For ten years between 1991 and 2001, officially I didn't exist. I remember receiving the lengthy form for the 1991 census as a student, having
recently arrived in London from Belfast. But those were the days of the hated poll tax and, like many young people, I didn't trust the motives of government statisticians. Why did they want to know all this stuff about who I was? What were they going to do with it? As there didn't seem to be any pressing reason to tell them, I didn't bother to send back the form.
Once a decade, the government has a go at counting everyone who lives in England and Wales. This time, the date falls on 27 March. The results are always interesting, and not only for the data. Since its origins in Malthusian concerns about population growth in 1801, the census has been a good way of measuring the fears and priorities of those in power, as well as the public's attitudes to those powers. It is a flagship national project and the biggest peacetime exercise carried out in the UK - the jewel in the crown of the Office for National Statistics (ONS).
It is also a feat of logistics. This year, by posting out forms and collecting data from 25 million households simultaneously, 40,000 field collectors will try to put together an authoritative, everyone-at-the-same-time snapshot of who is living here. It doesn't come cheap. The estimated total cost of this census will be £482m, up from £254m in 2001.
In many ways, it remains good value. The data it collates on where we are, how old we are and how we live is enormously useful for researchers and planners of all kinds. It is with census data that central government works out how much money to give local authorities and where schools, hospitals and roads should be built. Charities and religious groups pore over it to decide how to allocate grants or where to open churches; companies use it to work out where to build supermarkets and houses; academics and demographers look to it as the definitive record of shifts in the make-up of the population. The census tells us who we are and how we have changed - and it creates a conversation around this information.
The last one, for example, confirmed that our society was ageing. It informed us that, for the first time, there were more people over the age of 60 than there were children. This resulted in a wave of media interest in everything from Harley-Davidsons to day spas.
Yet this year's census is likely to be our last. For some time now, there has been talk that its methods are ineffective and a little passé. In July last year, Francis Maude, the Paymaster General, said the census was "out of date almost before it has been done" and that the cash-conscious coalition government was looking around for cheaper alternatives.
In 2008, a Treasury select committee report concluded that the census was largely obsolete and that patching together various databases held by bodies such as the Department for Work and Pensions could track population movements more cheaply and effectively than census collectors. Because the data held by government departments and on electronic databases managed by credit-checking agencies is constantly changing, the argument goes, the information that they generate could make for a more responsive population count. Other countries, the committee noted, are moving away from weighty, once-a-decade questionnaires. Finland has a "population register", made up of the data its citizens leave behind in their brushes with national government, forms they fill in and bills they pay. Last year's US census was one of the shortest in the country's history. The data collectors shrank their questionnaire to just ten questions; to add colour and texture, they combined the answers with data from a survey that is posted to a quarter of a million US households each month.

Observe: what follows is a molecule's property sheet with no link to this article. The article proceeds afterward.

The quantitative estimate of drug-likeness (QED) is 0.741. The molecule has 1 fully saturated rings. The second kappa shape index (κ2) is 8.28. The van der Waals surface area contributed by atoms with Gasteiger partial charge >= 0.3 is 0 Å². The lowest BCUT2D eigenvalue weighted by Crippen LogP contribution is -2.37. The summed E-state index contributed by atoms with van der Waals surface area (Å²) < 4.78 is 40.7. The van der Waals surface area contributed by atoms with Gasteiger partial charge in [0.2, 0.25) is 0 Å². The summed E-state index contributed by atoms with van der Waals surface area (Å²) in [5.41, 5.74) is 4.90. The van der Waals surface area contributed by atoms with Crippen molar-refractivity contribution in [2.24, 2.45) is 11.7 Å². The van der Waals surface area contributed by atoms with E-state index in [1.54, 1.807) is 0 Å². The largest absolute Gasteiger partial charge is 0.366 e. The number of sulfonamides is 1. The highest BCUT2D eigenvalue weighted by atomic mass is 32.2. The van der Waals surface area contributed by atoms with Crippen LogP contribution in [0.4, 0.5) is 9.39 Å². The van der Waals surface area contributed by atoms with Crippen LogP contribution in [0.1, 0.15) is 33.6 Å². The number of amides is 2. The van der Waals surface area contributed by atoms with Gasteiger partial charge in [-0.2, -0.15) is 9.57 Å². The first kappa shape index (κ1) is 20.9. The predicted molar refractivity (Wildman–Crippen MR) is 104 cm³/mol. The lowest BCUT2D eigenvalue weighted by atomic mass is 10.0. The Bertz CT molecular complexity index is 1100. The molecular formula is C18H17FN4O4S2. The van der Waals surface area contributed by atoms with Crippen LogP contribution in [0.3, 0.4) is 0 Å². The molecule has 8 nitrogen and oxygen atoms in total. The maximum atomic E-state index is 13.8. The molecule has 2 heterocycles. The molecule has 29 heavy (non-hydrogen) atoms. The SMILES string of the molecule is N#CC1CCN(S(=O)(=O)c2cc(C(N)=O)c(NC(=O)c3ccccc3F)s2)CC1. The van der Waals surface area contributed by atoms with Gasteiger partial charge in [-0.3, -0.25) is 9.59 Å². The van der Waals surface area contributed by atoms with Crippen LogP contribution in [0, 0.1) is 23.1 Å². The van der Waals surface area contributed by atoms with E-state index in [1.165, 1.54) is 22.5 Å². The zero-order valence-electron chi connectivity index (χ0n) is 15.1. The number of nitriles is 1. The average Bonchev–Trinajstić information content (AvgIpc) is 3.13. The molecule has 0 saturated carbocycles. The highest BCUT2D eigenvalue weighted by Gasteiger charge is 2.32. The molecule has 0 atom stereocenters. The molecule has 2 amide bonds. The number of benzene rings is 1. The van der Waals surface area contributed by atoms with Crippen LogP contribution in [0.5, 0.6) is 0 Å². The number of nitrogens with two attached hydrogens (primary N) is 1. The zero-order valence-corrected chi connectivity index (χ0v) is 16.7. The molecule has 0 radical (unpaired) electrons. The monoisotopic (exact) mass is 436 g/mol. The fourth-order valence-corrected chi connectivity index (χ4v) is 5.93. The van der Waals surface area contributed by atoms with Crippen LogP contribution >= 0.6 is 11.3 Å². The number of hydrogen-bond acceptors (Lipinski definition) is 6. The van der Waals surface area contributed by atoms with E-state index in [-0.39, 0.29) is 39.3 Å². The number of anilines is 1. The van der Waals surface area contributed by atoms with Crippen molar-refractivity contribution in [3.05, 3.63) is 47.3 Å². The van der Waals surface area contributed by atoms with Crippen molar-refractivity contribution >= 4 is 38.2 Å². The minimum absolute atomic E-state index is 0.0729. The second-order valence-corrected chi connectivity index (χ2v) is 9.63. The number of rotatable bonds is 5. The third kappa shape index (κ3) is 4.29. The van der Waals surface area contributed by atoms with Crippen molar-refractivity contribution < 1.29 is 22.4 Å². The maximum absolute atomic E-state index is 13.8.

None of these alternatives, however, produces quite the kind of information that is delivered by a full census. Academics are excited about census data because it is not worked up from a small sample of the population; it is a full questionnaire, in which everyone is asked the same set of questions at more or less the same time. To many of its defenders, it is also a weapon in the armoury of the modern welfare state. Governments still rely on finely grained data to dole out resources to the areas and groups that need them most.
The coalition is in a bind. It would love to save money by replacing the census with administrative data, but it knows that we already see it as part of an all-knowing Big Brother state - and we are suspicious of what it is doing with our data. This makes it harder for the government to justify sharing information between departments. But such scepticism is not entirely justified. The information that the census collects can't be passed around to any other department; it remains confidential for 100 years.
A bad case of ticks
The first box I remember ticking was "White Irish". It was on an equal opportunities form for a job managing a hostel for homeless families in Southwark, London, which I filled in three months after the 1991 census. I got the job. Southwark Council had good reason to collect information on my ethnic origins; the borough had long had a large and spirited Irish immigrant community and earlier generations had been discriminated against, so it made sense to keep an eye on how many Irish were getting jobs or failing to get them. But when officials identify people by ethnicity and fit them into boxes, they risk forcing them into stereotypes and colluding with those who like to define them as a species apart.